Cablegate: Pm Erdogan Stirs Controversy by Rejecting "Islamic

This record is a partial extract of the original cable. The full text of the original cable is not available.



E.O. 12958: N/A

1. (SBU) Summary: PM Erdogan has ignited controversy by
rejecting the phrase "Islamic terrorism" to describe the
November 15 and 20 Istanbul bombings. Secular critics of
Erdogan and his AK Party government worried that the
government was soft on terrorism because of its Islamic
roots. There is no evidence to support this insinuation, but
the controversy reflects the continued rift and mutual
suspicion between the AK government and its secular critics.
End Summary.

Erdogan: "Islamic Terrorism" Phrase "Makes My Blood Boil"

2. (U) The controversy started after Erdogan's November 24
address to the nation about the bombings. Erdogan rejected
the term "Islamic terror," stating "we should show special
care not to offend the integrity of beliefs and views that
have nothing to do with these act of terror
can be attributed to any divine religion or groups of
beliefs. These two concepts can never go together." Erdogan
was more pointed in remarks to the press the next day, saying
the term "Islamic terrorism...makes my blood boil. When I
hear the expression 'Islamic terrorism,' I cannot put up with
it, I cannot stand it."

3. (U) The day before, in an interview with UK journalist
David Frost, Erdogan said "terrorism has no race, no
religion, no ethnicity." He added that there was no definite
link between the bombings and al-Qaeda, but "it is obvious
this incident has been motivated by religious sentiments."
This last remark went virtually unnoticed in the public
debate, which focused instead on Erdogan's rejection of the
term "Islamic terrorism."

Remarks Ignite Criticism

4. (U) The remarks immediately ignited controversy.
Islamists praised Erdogan's stand, while many secularists
worried that failure to correctly identify the source of the
attacks would hamper efforts to solve them and to prevent
future attacks. Opposition Republican People's Party (CHP)
Deniz Baykal said Erdogan should "stop involving himself with
the adjective to go with terrorism and call it by its name."
Baykal linked the events to Turkish Hizbullah, adding the PM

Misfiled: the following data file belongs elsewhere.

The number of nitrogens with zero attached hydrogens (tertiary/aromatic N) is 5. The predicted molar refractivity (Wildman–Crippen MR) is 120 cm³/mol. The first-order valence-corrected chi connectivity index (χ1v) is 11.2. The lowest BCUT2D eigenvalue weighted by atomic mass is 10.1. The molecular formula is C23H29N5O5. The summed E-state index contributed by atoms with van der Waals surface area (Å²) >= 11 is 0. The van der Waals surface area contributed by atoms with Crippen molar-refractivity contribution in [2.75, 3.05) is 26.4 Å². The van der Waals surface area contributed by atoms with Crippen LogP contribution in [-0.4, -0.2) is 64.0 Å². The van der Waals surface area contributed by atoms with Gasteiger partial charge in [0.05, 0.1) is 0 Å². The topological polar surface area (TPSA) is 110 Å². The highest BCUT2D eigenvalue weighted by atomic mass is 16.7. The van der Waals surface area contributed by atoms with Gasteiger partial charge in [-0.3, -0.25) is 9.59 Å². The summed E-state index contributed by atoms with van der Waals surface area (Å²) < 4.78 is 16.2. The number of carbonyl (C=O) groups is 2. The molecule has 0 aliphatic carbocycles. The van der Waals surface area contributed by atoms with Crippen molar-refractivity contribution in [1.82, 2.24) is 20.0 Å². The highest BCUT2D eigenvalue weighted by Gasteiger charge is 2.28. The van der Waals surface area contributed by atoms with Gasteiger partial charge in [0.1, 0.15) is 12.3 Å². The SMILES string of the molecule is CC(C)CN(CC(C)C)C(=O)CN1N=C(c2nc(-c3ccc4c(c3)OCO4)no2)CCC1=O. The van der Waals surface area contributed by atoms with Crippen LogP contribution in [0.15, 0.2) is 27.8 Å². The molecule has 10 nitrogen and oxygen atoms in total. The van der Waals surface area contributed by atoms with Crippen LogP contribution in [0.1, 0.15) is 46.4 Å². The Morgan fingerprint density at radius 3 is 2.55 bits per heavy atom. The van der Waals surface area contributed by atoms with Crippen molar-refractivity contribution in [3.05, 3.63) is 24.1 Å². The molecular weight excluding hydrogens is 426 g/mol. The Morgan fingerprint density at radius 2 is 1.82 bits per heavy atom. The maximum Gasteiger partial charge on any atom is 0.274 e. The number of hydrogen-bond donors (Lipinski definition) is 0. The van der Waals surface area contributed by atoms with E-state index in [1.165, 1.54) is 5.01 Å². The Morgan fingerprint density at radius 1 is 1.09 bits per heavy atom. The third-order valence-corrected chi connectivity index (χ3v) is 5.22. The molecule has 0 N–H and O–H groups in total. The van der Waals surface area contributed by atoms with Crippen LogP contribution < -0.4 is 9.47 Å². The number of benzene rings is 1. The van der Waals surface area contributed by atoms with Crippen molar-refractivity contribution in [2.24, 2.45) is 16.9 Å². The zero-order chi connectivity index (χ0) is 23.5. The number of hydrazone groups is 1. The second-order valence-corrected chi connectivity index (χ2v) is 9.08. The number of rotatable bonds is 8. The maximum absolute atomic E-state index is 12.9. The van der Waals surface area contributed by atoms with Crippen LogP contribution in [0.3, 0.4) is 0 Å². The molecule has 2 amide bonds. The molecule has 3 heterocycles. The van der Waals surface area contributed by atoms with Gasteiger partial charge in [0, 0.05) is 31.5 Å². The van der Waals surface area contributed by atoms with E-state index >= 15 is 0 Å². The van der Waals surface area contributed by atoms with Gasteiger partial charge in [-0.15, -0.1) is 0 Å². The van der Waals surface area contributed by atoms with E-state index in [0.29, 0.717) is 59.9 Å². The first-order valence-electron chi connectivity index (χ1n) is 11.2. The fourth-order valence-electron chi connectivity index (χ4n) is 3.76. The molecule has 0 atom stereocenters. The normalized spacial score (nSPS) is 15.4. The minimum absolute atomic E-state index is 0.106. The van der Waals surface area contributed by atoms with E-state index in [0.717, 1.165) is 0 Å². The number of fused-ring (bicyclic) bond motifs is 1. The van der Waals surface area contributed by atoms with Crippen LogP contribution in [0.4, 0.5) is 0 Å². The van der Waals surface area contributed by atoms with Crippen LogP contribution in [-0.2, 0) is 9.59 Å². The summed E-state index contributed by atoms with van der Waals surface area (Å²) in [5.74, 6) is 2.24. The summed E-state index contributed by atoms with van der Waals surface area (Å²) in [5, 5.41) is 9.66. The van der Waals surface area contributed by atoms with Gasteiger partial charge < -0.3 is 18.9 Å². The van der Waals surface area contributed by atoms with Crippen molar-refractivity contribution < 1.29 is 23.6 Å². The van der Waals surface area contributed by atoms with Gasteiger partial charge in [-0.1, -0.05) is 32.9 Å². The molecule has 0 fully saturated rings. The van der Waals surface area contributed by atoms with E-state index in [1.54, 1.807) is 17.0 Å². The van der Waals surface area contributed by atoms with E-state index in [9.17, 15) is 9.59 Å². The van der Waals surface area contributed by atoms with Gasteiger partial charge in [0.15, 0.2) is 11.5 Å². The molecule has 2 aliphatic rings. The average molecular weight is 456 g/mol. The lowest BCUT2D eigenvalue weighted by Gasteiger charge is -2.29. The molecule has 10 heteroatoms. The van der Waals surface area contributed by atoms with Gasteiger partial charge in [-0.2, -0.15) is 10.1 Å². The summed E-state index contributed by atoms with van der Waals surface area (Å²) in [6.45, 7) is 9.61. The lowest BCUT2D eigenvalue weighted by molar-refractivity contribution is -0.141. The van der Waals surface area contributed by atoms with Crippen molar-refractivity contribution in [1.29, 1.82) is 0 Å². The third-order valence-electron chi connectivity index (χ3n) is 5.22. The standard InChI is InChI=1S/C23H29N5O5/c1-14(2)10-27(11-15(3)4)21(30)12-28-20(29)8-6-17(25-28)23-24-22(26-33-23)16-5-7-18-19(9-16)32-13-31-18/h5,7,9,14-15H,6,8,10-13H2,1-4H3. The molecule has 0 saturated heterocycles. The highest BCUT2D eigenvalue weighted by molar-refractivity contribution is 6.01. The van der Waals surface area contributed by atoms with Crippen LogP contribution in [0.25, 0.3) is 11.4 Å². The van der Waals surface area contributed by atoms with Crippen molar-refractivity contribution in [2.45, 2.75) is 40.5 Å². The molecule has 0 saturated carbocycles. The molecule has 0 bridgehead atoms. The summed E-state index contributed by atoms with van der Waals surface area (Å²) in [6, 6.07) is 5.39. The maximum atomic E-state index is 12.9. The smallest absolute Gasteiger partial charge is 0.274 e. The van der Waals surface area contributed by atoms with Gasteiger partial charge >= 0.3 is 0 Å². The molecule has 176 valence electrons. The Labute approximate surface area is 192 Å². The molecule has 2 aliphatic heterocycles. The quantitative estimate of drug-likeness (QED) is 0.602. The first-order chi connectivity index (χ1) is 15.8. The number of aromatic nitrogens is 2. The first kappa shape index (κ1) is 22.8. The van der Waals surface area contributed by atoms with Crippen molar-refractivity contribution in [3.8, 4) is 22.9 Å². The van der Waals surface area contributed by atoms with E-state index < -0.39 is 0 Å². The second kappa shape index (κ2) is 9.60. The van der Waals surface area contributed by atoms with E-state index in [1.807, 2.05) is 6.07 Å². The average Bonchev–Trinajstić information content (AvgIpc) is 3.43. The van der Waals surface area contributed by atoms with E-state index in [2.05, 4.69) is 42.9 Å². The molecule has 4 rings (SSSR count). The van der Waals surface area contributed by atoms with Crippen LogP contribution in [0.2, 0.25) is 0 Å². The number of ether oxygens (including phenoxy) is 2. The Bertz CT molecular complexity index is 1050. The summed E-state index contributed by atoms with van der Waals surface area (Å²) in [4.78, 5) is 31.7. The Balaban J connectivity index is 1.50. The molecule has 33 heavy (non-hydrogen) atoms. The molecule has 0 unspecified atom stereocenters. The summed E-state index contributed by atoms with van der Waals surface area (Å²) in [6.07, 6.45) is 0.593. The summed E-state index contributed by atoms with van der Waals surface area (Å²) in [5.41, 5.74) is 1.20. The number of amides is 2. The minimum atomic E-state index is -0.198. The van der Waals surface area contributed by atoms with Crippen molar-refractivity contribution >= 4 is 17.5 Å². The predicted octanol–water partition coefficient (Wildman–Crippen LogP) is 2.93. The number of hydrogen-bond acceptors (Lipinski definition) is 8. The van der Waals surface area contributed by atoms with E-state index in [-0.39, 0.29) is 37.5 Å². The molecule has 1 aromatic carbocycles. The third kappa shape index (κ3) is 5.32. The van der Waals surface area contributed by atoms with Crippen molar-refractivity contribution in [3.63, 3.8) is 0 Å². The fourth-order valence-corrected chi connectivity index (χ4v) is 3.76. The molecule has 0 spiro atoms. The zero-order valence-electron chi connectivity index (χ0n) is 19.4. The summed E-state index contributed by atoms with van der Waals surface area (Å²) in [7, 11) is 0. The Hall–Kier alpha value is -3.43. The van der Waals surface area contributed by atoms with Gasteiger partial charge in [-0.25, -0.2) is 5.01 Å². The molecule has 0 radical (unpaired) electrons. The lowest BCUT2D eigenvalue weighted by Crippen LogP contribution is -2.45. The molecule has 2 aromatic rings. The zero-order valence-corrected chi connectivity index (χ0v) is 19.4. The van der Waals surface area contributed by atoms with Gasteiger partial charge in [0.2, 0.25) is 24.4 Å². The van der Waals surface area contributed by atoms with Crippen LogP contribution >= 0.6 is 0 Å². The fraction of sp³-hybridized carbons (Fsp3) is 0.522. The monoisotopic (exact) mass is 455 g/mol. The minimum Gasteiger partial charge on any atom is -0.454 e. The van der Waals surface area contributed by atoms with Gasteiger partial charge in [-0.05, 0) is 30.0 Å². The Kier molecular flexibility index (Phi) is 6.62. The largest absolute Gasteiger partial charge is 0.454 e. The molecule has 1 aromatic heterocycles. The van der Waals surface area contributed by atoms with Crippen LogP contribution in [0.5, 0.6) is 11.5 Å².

was "unable to say Hizbullah in terms of terrorism." CHP
Vice Chairman Onur Oymen responded to Erdogan comments by
saying "the government must accept that certain political or
religious believers can commit crimes and must take a
determined attitude against them." Even before Erdogan's
remarks, in the immediate aftermath of the bombings, AK
critics, particularly the CHP, had openly accused the AK
government of lax security. Much of the criticism insinuated
that AK's Islamist roots made it soft on Islamist terrorism.

Government Stresses Opposition to Terrorism

5. (U) While rejecting the phrase "Islamic terrorism,"
Erdogan has made clear his opposition to terrorism, and
commitment to the democratic reform process and Turkey's
Western orientation. Asked by Frost if the bombings would
change Turkey's policy toward the U.S. and the UK, Erdogan
replied "never," adding "the importance of Turkey's
membership in the European Union has become more important
than ever before." In a November 25 London Times interview,
Erdogan reiterated that "it is of prime importance that
Turkey has turned to face the West and fosters the harmonious
co-existence of Islamic culture and democracy." The
attackers, he said, would be "damned forever in this world
and the next."

6. (U) As Erdogan had with Frost, in a November 27 newspaper
interview, Justice Minister and Government spokesman Cicek
remarked that "groups were resorting to violence and terror
in the name of Islam." Cicek went on to call on the Islamic
countries, intellectuals and scholars world to condemn
terrorism, and he appealed to Muslim governments to cooperate
against terrorists. Cicek noted that the attackers had an
organizational structure similar to Turkish Hizbullah and had
met with al-Qaeda militants.

7. (SBU) Comment: There is no evidence to support
insinuations that either Erdogan or the AK government is soft
on terrorism. However, the controversy over "Islamic
terrorism" reflects the continued ideological rift and mutual
suspicion between AK Party supporters and its secular
detractors. Turkey's pious sectors have uniformly condemned
the bombings and are genuinely offended by attempts to link
them with Islam. Many AK supporters, including some media,
refuse to accept that terrorist acts are carried out in the
name of Islam, preferring instead to concoct conspiracy
theories blaming the CIA or Mossad. AK supporters worry that
secularists will seize on the bombings to restrict religion
and roll back human rights reforms. For AK's detractors,
Erdogan's comments furnish more "proof" of AK's supposed
Islamist agenda and fuel worries that AK is linked to
religious radicals. End Comment.

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